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On Greene's fate, GOP leaders eye an offer Dems can easily refuse

It's amazing just how badly House Minority Leader Kevin McCarthy is managing his party's Marjorie Taylor Greene fiasco.
Rep.-elect Marjorie Taylor Greene, R-Ga., wears a Trump Won mask during the first session of the 117th Congress in the House Chamber as members of the 117th Congress are sworn in on Jan. 3, 2021.Caroline Brehman / CQ-Roll Call, Inc via Getty Images

In the wake of the latest revelations surrounding Rep. Marjorie Taylor Greene (R-Ga.), including instances in which she expressed support for violence against U.S. elected officials, Democrats are no longer willing to wait for Republican leaders to do the right thing. As early as tomorrow, House Dems are prepared to vote on a resolution stripping the right-wing congresswoman of her committee assignments.

It was against this backdrop that House Minority Leader Kevin McCarthy (R-Calif.) finally held a private meeting with Greene to discuss her situation. According to Politico, the House GOP leader has crafted something resembling a plan.

During a two-hour meeting Tuesday night with Greene, McCarthy explained to the QAnon supporter that her controversial past statements were coming to a head. The problem, McCarthy told her: Democrats are threatening to force a vote to remove her from her committees — and that puts the entire GOP Conference in a bad spot. McCarthy tried to give Greene options, according to a person familiar with their talk: She could denounce QAnon and apologize publicly for espousing hurtful conspiracy theories and endorsing violence on Democrats. She could remove herself from the panel to spare her colleagues a vote on the matter. Or, she could face removal from her own GOP peers.

It's not entirely clear how the Georgia extremist responded to those options, though the Politico report suggested the House minority leader was discouraged by Greene's reaction: McCarthy "called a late-night meeting with the panel that designates committee assignments to discuss removing Greene."

But just as importantly, McCarthy apparently thinks there's room for some kind of compromise: he reportedly told his GOP colleagues that he'd make House Majority Leader Steny Hoyer (D-Md.) an offer in which Republicans would remove Greene from the Education Committee, while leaving her on the Budget Committee.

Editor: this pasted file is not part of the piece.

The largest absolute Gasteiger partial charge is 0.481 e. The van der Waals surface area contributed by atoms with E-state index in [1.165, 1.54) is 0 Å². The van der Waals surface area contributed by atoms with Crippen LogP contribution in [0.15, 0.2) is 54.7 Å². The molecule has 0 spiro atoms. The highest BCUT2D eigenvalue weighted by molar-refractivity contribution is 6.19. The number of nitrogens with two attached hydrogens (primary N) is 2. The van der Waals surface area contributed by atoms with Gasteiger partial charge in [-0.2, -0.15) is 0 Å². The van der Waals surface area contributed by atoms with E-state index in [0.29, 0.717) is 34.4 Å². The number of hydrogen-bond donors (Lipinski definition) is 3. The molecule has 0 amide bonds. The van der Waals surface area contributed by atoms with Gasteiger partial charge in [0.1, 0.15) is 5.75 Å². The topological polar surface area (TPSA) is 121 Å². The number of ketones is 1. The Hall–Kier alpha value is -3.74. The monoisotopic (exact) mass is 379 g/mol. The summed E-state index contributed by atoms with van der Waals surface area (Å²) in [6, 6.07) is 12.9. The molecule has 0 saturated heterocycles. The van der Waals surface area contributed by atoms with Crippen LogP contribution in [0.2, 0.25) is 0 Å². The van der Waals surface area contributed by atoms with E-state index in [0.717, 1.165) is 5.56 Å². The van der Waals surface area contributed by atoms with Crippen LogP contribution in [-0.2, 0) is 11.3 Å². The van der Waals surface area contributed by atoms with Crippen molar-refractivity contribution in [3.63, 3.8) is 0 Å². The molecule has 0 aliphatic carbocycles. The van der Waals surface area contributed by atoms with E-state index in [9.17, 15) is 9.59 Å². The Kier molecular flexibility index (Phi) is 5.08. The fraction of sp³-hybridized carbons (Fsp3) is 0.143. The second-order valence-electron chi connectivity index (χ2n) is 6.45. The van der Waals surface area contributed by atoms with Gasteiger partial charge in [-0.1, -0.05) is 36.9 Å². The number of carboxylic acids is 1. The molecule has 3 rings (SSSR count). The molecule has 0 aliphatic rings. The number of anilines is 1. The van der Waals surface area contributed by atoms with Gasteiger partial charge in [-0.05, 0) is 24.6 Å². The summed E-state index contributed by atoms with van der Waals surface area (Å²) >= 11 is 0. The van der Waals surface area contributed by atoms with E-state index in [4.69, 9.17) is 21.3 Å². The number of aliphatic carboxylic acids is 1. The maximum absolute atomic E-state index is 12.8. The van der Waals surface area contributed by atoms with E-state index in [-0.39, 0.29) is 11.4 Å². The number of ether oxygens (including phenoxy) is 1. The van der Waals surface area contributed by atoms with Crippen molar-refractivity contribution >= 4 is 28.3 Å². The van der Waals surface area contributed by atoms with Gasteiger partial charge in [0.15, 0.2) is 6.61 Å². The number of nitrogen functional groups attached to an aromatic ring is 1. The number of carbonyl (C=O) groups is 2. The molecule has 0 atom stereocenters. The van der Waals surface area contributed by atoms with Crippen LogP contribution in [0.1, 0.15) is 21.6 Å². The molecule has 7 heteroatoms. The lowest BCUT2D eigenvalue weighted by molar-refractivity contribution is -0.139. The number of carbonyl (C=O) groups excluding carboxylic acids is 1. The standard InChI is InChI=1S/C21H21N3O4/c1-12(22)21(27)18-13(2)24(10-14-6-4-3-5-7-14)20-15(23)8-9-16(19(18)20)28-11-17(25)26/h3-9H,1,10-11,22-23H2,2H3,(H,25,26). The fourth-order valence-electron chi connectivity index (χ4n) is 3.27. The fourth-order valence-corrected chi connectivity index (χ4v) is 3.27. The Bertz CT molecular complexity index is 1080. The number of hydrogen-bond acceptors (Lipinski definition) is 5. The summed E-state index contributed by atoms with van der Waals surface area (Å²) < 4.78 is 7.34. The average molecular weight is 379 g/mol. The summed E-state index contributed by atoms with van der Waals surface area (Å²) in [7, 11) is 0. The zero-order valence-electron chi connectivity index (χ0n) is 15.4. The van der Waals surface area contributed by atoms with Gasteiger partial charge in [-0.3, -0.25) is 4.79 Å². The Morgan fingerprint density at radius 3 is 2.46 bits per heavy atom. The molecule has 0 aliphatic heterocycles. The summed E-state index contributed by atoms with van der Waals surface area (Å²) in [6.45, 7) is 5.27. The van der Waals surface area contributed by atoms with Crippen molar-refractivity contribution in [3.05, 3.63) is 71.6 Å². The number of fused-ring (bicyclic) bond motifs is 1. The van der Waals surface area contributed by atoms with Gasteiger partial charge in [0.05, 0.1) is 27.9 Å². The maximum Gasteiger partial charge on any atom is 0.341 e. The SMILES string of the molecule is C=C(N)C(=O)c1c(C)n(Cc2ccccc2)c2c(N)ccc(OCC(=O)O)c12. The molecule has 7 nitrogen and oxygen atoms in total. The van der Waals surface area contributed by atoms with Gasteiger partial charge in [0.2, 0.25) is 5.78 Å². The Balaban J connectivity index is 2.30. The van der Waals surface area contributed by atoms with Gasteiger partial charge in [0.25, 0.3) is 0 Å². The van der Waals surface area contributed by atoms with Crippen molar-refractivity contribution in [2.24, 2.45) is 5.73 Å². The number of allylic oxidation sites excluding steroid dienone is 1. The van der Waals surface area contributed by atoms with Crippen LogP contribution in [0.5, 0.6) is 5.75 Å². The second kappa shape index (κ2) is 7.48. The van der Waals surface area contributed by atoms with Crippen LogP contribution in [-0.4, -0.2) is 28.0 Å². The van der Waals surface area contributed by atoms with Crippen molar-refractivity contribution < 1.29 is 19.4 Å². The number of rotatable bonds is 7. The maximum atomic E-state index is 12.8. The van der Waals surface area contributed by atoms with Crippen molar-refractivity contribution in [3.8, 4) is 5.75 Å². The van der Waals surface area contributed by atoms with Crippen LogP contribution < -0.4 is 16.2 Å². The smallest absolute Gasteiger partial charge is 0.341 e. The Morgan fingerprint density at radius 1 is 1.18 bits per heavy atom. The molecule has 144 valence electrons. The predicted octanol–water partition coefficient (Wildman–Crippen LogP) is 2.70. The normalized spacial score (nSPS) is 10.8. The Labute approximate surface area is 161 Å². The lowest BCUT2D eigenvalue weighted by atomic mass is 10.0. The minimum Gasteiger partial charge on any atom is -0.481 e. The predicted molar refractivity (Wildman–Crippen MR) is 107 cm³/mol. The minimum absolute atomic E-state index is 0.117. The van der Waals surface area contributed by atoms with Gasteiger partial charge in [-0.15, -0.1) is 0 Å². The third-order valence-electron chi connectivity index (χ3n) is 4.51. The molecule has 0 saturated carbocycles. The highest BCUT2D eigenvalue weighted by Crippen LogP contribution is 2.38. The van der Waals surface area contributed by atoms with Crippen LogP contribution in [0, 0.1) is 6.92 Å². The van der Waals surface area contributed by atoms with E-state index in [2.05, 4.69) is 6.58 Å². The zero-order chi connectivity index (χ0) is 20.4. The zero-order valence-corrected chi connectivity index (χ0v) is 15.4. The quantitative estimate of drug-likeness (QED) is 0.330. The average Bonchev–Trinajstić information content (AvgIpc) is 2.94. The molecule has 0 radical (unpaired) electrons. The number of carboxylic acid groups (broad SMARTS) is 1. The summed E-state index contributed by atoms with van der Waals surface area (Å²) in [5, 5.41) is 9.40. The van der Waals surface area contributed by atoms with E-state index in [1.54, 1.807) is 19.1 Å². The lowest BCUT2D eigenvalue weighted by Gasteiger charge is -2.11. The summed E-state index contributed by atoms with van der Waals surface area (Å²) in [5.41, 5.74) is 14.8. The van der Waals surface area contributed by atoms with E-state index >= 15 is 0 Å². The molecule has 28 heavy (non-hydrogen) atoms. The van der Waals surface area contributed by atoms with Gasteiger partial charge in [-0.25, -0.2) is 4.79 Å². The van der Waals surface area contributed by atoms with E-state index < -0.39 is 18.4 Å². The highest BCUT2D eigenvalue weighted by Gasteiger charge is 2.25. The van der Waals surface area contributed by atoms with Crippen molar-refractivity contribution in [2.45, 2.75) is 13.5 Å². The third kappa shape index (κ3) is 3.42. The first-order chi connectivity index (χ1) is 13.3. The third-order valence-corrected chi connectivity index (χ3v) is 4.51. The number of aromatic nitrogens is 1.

Hoyer wasted little time shrugging off the offer, and signaling a floor vote tomorrow on the resolution to punish Greene. [Update: See below.]

What amazes me is how badly McCarthy is handling this.

For one thing, the House GOP leader came up with a clumsy compromise that, from a Democratic perspective, didn't make any sense at all. The whole point of stripping Greene of her committee assignments is to make clear that lawmakers consider her radicalism intolerable. McCarthy's plan, in effect, was to tell his Democratic counterpart, "Sure, Greene's ridiculous, so why don't we limit her influence to U.S. budgetary policy?"

The problem is evidence of Greene's madness, not the fact that she's been assigned to two committees instead of one. McCarthy's offer reflects a fundamental misunderstanding of the entire fiasco.

For another, the House Republican leader has already written a blueprint on how to handle situations like these. Two years ago, McCarthy expressed disgust with then-Rep. Steve King (R-Iowa), stripped him of his committee assignments, rendered him irrelevant, and watched the Iowan's career evaporate soon after.

McCarthy could do the exact same thing now, but for reasons he hasn't explained, the GOP leader doesn't want to.

The result is a scenario that does his own members no favors: a likely vote on the House floor on whether to reward or punish Greene's extremism. It's a vote that obviously makes many House Republicans uncomfortable or McCarthy wouldn't be exploring alternatives.

The fact remains, however, that there are no alternatives, and Democrats have no intention -- or incentive -- to help the House GOP get out of its own mess.

* Update: As expected, House Majority Leader Steny Hoyer (D-Md.) talked to McCarthy and told him the GOP offer wouldn't work. The Maryland Democrat added, "The Rules Committee will meet this afternoon, and the House will vote on the resolution tomorrow."

Republican leaders could still act on their own, derailing tomorrow's vote, but it's not at all clear they're prepared to take any meaningful steps.